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Bulk insert with format file - handling quotation mark text qualifiers in header row Expand / Collapse
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Posted Wednesday, October 9, 2013 5:57 AM
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I'm trying to use BULK insert a flat file.

The file has a header row. In addition to the delimiter character which is
,
the header row contains text qualifiers:
"


The text file looks like this when opened in notepad:
"Column1Name","Column2Name","Column3Name"
"Row2Column1Data","Row2Column2Data","Row2Column3Data"


I would like to use the bulk insert command with the format file option to import the data into a table in my database.

The table in my database looks like this:
CREATE TABLE [dbo].[BulkInsertedData](
[Column1Name] [nvarchar](4000) NULL,
[Column2Name] [nvarchar](4000) NULL,
[Column3Name] [nvarchar](4000) NULL
) ON [PRIMARY]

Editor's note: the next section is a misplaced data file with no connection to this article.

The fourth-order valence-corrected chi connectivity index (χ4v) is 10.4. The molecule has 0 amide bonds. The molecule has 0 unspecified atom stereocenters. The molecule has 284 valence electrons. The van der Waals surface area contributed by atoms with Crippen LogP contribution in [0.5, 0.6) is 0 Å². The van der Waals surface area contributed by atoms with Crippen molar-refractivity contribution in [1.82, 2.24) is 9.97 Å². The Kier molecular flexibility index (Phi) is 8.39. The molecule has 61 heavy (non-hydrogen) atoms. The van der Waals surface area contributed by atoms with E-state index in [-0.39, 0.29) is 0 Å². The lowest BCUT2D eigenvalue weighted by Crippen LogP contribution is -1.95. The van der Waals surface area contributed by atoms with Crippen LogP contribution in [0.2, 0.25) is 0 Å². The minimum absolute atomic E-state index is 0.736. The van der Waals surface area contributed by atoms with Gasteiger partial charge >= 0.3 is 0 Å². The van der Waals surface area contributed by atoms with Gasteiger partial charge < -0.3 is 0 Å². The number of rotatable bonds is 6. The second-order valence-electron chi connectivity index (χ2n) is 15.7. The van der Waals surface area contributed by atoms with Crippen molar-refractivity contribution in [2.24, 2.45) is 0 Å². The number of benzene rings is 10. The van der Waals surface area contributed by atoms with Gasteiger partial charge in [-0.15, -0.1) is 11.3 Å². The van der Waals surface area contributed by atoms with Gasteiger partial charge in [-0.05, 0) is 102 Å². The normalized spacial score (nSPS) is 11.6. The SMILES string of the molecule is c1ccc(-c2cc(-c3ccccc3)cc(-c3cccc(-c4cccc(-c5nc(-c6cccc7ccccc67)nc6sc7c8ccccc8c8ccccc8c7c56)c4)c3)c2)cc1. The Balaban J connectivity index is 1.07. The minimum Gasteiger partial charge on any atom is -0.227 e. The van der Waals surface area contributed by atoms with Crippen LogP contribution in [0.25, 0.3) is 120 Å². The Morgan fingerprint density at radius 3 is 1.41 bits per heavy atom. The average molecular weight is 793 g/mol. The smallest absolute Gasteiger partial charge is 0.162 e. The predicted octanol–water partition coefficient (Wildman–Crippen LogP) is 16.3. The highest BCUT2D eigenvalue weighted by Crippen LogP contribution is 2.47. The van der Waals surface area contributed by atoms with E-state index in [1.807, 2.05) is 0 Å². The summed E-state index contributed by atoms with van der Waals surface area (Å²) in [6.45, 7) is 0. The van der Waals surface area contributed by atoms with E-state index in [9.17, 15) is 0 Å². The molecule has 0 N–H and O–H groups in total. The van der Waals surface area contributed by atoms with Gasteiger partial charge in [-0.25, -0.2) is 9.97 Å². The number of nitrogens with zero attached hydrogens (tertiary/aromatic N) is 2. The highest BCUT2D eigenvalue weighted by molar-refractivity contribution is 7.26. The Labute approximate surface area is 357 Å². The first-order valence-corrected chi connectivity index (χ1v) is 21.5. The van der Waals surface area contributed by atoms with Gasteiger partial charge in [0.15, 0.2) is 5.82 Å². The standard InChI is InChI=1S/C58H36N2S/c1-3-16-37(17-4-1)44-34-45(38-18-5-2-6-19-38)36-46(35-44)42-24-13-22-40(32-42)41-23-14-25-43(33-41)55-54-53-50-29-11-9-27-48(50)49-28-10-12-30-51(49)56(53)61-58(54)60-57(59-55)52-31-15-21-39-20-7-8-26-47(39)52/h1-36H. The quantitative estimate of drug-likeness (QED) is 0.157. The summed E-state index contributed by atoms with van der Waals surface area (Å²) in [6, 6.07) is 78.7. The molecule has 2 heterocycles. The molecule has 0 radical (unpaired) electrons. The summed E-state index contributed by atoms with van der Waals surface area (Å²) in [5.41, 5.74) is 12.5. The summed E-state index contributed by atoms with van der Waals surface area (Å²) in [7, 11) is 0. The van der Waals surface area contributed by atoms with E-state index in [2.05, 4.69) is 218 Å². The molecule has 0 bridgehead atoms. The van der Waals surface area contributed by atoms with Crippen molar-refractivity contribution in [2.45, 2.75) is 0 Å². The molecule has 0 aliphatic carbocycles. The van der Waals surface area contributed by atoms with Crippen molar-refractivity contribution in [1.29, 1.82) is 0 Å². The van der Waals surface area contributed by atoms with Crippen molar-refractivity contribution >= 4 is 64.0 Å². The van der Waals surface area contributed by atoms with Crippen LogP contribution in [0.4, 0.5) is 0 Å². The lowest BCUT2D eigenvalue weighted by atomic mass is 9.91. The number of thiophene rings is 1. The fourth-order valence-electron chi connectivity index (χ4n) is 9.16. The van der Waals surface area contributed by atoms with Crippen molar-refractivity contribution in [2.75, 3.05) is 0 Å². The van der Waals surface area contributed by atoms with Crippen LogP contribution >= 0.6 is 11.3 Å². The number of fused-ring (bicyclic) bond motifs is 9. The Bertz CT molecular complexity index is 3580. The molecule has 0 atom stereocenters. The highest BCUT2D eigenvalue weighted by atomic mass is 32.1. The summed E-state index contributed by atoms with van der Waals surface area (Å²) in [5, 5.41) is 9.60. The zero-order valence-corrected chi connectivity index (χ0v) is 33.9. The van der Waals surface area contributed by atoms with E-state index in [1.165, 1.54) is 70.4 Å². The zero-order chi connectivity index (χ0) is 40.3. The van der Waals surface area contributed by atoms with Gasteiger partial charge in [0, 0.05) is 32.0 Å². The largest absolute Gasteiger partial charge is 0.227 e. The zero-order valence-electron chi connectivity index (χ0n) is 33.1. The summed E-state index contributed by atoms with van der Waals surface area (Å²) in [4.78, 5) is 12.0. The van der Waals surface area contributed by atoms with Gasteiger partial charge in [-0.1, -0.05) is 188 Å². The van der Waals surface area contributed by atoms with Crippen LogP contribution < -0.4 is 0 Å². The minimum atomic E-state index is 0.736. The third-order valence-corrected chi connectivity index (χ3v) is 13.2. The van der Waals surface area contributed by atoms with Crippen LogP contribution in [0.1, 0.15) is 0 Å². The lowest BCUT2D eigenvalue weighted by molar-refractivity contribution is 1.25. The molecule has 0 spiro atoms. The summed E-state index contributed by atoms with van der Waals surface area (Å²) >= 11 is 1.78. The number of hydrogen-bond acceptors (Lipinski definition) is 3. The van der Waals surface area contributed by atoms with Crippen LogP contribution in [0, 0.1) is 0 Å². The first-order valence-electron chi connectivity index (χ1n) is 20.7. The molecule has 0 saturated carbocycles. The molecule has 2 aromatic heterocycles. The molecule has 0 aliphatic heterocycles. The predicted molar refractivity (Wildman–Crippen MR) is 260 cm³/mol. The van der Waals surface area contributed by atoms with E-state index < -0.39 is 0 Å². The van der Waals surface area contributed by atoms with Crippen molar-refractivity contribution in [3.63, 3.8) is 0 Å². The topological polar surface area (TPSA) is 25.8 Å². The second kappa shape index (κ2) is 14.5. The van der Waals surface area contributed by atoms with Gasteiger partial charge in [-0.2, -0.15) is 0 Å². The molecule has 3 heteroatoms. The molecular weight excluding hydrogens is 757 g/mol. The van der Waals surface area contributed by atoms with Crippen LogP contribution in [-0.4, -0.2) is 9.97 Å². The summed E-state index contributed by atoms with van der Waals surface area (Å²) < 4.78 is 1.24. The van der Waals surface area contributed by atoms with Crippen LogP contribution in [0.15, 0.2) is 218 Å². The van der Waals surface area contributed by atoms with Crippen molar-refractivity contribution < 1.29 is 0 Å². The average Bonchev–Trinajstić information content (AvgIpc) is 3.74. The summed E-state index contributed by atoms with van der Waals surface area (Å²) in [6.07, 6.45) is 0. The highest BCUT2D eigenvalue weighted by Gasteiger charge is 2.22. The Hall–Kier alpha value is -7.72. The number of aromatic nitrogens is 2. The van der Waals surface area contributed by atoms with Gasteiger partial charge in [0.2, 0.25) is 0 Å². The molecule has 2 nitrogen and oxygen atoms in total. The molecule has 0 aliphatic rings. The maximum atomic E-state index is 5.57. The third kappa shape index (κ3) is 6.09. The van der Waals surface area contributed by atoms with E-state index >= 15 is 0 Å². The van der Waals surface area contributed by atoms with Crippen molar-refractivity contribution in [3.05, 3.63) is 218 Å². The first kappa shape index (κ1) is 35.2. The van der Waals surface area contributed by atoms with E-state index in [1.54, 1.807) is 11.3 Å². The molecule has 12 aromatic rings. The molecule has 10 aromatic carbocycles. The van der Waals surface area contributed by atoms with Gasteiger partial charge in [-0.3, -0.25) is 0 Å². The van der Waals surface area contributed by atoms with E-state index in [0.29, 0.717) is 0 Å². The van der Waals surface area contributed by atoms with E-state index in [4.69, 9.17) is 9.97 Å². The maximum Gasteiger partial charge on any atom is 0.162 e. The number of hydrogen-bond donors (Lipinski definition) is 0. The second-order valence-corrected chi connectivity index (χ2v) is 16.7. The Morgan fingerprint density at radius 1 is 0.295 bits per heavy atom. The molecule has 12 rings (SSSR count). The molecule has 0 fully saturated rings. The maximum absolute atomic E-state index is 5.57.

If I try to import from a flat file that is identical in all respects except that does not contain delimiters, I can import without any problems. Without delimiters, the format file looks like this:
<?xml version="1.0"?><BCPFORMAT    xmlns="http://schemas.microsoft.com/sqlserver/2004/bulkload/format"     xmlns:xsi="http://www.w3.org/2001/XMLSchema-instance">  <RECORD>    <FIELD ID="Column1Name" xsi:type="CharTerm" TERMINATOR="," MAX_LENGTH="4000"/>     <FIELD ID="Column2Name" xsi:type="CharTerm" TERMINATOR="," MAX_LENGTH="4000"/>     <FIELD ID="Column3Name" xsi:type="CharTerm" TERMINATOR="\r" MAX_LENGTH="4000"/>   </RECORD>  <ROW>    <COLUMN SOURCE="Column1Name" NAME="Column1Name" xsi:type="SQLVARYCHAR"/>    <COLUMN SOURCE="Column2Name" NAME="Column2Name" xsi:type="SQLVARYCHAR"/>    <COLUMN SOURCE="Column3Name" NAME="Column3Name" xsi:type="SQLVARYCHAR"/>      </ROW></BCPFORMAT>